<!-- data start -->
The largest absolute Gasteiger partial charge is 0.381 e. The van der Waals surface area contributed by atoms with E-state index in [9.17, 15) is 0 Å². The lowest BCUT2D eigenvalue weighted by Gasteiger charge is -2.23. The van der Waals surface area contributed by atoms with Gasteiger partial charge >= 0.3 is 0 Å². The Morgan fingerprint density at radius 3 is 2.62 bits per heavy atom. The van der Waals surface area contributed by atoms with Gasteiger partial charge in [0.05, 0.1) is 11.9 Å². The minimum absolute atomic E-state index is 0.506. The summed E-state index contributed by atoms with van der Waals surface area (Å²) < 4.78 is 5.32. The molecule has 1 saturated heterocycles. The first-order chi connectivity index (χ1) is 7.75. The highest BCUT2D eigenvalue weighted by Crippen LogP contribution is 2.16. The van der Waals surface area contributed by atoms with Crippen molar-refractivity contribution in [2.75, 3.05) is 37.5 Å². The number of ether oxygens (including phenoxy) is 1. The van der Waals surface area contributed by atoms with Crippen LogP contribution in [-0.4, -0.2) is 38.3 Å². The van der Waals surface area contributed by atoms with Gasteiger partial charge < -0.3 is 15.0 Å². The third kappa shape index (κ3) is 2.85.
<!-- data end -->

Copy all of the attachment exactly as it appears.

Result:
The largest absolute Gasteiger partial charge is 0.381 e. The van der Waals surface area contributed by atoms with E-state index in [9.17, 15) is 0 Å². The lowest BCUT2D eigenvalue weighted by Gasteiger charge is -2.23. The van der Waals surface area contributed by atoms with Gasteiger partial charge >= 0.3 is 0 Å². The Morgan fingerprint density at radius 3 is 2.62 bits per heavy atom. The van der Waals surface area contributed by atoms with Gasteiger partial charge in [0.05, 0.1) is 11.9 Å². The minimum absolute atomic E-state index is 0.506. The summed E-state index contributed by atoms with van der Waals surface area (Å²) < 4.78 is 5.32. The molecule has 1 saturated heterocycles. The first-order chi connectivity index (χ1) is 7.75. The highest BCUT2D eigenvalue weighted by Crippen LogP contribution is 2.16. The van der Waals surface area contributed by atoms with Crippen molar-refractivity contribution in [2.75, 3.05) is 37.5 Å². The number of ether oxygens (including phenoxy) is 1. The van der Waals surface area contributed by atoms with Crippen LogP contribution in [-0.4, -0.2) is 38.3 Å². The van der Waals surface area contributed by atoms with Gasteiger partial charge < -0.3 is 15.0 Å². The third kappa shape index (κ3) is 2.85.